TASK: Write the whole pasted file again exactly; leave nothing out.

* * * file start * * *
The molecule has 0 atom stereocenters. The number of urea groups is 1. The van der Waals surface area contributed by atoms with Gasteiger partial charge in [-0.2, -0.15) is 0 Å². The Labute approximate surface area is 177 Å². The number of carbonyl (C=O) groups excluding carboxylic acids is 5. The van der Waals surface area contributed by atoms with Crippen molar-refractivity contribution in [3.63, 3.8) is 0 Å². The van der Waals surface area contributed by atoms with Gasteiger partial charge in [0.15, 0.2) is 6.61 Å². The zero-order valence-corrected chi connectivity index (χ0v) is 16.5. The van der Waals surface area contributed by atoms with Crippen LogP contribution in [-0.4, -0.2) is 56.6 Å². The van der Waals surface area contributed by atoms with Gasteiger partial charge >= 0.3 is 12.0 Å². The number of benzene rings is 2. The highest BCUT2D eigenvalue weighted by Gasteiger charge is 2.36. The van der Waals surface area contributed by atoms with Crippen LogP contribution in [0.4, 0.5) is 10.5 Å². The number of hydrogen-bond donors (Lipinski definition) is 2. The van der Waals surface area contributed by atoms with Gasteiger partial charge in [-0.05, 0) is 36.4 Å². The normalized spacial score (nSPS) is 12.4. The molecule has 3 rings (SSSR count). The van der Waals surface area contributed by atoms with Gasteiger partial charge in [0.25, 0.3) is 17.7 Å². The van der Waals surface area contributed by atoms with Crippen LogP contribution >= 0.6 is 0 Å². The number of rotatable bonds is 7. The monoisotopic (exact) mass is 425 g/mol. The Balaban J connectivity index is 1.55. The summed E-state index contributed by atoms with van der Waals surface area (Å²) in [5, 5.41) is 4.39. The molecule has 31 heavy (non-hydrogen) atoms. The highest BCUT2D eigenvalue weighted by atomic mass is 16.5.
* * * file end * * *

The molecule has 0 atom stereocenters. The number of urea groups is 1. The van der Waals surface area contributed by atoms with Gasteiger partial charge in [-0.2, -0.15) is 0 Å². The Labute approximate surface area is 177 Å². The number of carbonyl (C=O) groups excluding carboxylic acids is 5. The van der Waals surface area contributed by atoms with Crippen molar-refractivity contribution in [3.63, 3.8) is 0 Å². The van der Waals surface area contributed by atoms with Gasteiger partial charge in [0.15, 0.2) is 6.61 Å². The zero-order valence-corrected chi connectivity index (χ0v) is 16.5. The van der Waals surface area contributed by atoms with Crippen LogP contribution in [-0.4, -0.2) is 56.6 Å². The van der Waals surface area contributed by atoms with Gasteiger partial charge >= 0.3 is 12.0 Å². The number of benzene rings is 2. The highest BCUT2D eigenvalue weighted by Gasteiger charge is 2.36. The van der Waals surface area contributed by atoms with Crippen LogP contribution in [0.4, 0.5) is 10.5 Å². The number of hydrogen-bond donors (Lipinski definition) is 2. The van der Waals surface area contributed by atoms with Gasteiger partial charge in [-0.05, 0) is 36.4 Å². The normalized spacial score (nSPS) is 12.4. The molecule has 3 rings (SSSR count). The van der Waals surface area contributed by atoms with Gasteiger partial charge in [0.25, 0.3) is 17.7 Å². The van der Waals surface area contributed by atoms with Crippen LogP contribution >= 0.6 is 0 Å². The number of rotatable bonds is 7. The monoisotopic (exact) mass is 425 g/mol. The Balaban J connectivity index is 1.55. The summed E-state index contributed by atoms with van der Waals surface area (Å²) in [5, 5.41) is 4.39. The molecule has 31 heavy (non-hydrogen) atoms. The highest BCUT2D eigenvalue weighted by atomic mass is 16.5.